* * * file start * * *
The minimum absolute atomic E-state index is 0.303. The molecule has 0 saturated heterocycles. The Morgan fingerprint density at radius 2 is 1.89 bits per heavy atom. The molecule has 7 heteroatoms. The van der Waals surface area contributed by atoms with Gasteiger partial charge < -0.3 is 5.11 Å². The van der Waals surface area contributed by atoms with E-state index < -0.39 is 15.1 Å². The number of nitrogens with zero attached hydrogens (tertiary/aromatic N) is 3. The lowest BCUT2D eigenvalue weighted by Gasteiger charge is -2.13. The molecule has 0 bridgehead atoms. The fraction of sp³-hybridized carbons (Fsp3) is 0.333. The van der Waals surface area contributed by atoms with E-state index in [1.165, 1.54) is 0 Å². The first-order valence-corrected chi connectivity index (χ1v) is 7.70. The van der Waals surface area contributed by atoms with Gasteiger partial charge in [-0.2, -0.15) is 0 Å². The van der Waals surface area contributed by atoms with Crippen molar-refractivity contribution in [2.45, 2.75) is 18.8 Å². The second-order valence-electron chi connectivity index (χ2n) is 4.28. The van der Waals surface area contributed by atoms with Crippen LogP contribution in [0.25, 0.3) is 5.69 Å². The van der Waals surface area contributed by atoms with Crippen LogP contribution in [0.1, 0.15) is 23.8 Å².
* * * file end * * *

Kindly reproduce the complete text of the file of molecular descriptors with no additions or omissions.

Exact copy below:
The minimum absolute atomic E-state index is 0.303. The molecule has 0 saturated heterocycles. The Morgan fingerprint density at radius 2 is 1.89 bits per heavy atom. The molecule has 7 heteroatoms. The van der Waals surface area contributed by atoms with Gasteiger partial charge < -0.3 is 5.11 Å². The van der Waals surface area contributed by atoms with E-state index < -0.39 is 15.1 Å². The number of nitrogens with zero attached hydrogens (tertiary/aromatic N) is 3. The lowest BCUT2D eigenvalue weighted by Gasteiger charge is -2.13. The molecule has 0 bridgehead atoms. The fraction of sp³-hybridized carbons (Fsp3) is 0.333. The van der Waals surface area contributed by atoms with E-state index in [1.165, 1.54) is 0 Å². The first-order valence-corrected chi connectivity index (χ1v) is 7.70. The van der Waals surface area contributed by atoms with Gasteiger partial charge in [-0.2, -0.15) is 0 Å². The van der Waals surface area contributed by atoms with Crippen molar-refractivity contribution in [2.45, 2.75) is 18.8 Å². The second-order valence-electron chi connectivity index (χ2n) is 4.28. The van der Waals surface area contributed by atoms with Crippen LogP contribution in [0.25, 0.3) is 5.69 Å². The van der Waals surface area contributed by atoms with Crippen LogP contribution in [0.1, 0.15) is 23.8 Å².